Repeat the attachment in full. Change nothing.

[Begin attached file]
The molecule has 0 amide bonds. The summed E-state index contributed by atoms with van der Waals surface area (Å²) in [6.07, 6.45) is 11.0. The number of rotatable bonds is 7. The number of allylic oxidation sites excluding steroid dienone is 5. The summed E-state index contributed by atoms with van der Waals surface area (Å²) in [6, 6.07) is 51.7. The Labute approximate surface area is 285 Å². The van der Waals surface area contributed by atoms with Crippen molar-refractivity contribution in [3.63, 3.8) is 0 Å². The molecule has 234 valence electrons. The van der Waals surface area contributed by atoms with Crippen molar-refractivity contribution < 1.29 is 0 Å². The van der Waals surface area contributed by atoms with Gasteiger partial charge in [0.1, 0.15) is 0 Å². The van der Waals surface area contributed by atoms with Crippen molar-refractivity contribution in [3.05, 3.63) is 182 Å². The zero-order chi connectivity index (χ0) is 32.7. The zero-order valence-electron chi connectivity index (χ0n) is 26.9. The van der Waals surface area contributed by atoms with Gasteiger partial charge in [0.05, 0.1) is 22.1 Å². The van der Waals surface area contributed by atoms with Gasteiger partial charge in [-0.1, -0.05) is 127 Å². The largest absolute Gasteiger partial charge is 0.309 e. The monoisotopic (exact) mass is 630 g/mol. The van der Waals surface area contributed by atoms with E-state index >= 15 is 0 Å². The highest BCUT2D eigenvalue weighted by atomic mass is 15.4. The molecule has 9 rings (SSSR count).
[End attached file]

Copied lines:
The molecule has 0 amide bonds. The summed E-state index contributed by atoms with van der Waals surface area (Å²) in [6.07, 6.45) is 11.0. The number of rotatable bonds is 7. The number of allylic oxidation sites excluding steroid dienone is 5. The summed E-state index contributed by atoms with van der Waals surface area (Å²) in [6, 6.07) is 51.7. The Labute approximate surface area is 285 Å². The van der Waals surface area contributed by atoms with Crippen molar-refractivity contribution in [3.63, 3.8) is 0 Å². The molecule has 234 valence electrons. The van der Waals surface area contributed by atoms with Crippen molar-refractivity contribution < 1.29 is 0 Å². The van der Waals surface area contributed by atoms with Gasteiger partial charge in [0.1, 0.15) is 0 Å². The van der Waals surface area contributed by atoms with Crippen molar-refractivity contribution in [3.05, 3.63) is 182 Å². The zero-order chi connectivity index (χ0) is 32.7. The zero-order valence-electron chi connectivity index (χ0n) is 26.9. The van der Waals surface area contributed by atoms with Gasteiger partial charge in [0.05, 0.1) is 22.1 Å². The van der Waals surface area contributed by atoms with Gasteiger partial charge in [-0.1, -0.05) is 127 Å². The largest absolute Gasteiger partial charge is 0.309 e. The monoisotopic (exact) mass is 630 g/mol. The van der Waals surface area contributed by atoms with E-state index >= 15 is 0 Å². The highest BCUT2D eigenvalue weighted by atomic mass is 15.4. The molecule has 9 rings (SSSR count).